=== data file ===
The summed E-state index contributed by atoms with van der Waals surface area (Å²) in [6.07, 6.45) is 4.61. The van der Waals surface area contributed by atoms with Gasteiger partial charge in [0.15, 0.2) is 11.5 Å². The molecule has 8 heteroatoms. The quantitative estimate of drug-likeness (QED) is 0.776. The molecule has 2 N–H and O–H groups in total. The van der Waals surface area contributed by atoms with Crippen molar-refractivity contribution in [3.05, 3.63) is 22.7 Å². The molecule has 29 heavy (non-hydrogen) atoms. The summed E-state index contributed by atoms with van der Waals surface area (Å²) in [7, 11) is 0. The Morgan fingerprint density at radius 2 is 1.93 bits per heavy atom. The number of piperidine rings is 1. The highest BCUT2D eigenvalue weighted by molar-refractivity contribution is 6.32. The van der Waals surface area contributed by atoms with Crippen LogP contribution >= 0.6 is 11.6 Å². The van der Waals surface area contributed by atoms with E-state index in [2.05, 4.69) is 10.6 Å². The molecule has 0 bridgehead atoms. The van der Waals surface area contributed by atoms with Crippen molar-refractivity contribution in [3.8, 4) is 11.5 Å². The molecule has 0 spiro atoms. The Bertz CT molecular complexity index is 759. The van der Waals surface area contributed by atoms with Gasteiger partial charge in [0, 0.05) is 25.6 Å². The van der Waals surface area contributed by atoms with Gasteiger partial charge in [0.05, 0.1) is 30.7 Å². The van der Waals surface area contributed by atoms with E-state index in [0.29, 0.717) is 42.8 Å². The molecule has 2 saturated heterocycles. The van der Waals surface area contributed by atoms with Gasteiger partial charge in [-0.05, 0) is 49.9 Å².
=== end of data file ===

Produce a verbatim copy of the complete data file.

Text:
The summed E-state index contributed by atoms with van der Waals surface area (Å²) in [6.07, 6.45) is 4.61. The van der Waals surface area contributed by atoms with Gasteiger partial charge in [0.15, 0.2) is 11.5 Å². The molecule has 8 heteroatoms. The quantitative estimate of drug-likeness (QED) is 0.776. The molecule has 2 N–H and O–H groups in total. The van der Waals surface area contributed by atoms with Crippen molar-refractivity contribution in [3.05, 3.63) is 22.7 Å². The molecule has 29 heavy (non-hydrogen) atoms. The summed E-state index contributed by atoms with van der Waals surface area (Å²) in [7, 11) is 0. The Morgan fingerprint density at radius 2 is 1.93 bits per heavy atom. The number of piperidine rings is 1. The highest BCUT2D eigenvalue weighted by molar-refractivity contribution is 6.32. The van der Waals surface area contributed by atoms with Crippen LogP contribution >= 0.6 is 11.6 Å². The van der Waals surface area contributed by atoms with E-state index in [2.05, 4.69) is 10.6 Å². The molecule has 0 bridgehead atoms. The van der Waals surface area contributed by atoms with Crippen molar-refractivity contribution in [3.8, 4) is 11.5 Å². The molecule has 0 spiro atoms. The Bertz CT molecular complexity index is 759. The van der Waals surface area contributed by atoms with Gasteiger partial charge in [0, 0.05) is 25.6 Å². The van der Waals surface area contributed by atoms with Gasteiger partial charge in [0.05, 0.1) is 30.7 Å². The van der Waals surface area contributed by atoms with E-state index in [0.29, 0.717) is 42.8 Å². The molecule has 2 saturated heterocycles. The van der Waals surface area contributed by atoms with Gasteiger partial charge in [-0.05, 0) is 49.9 Å².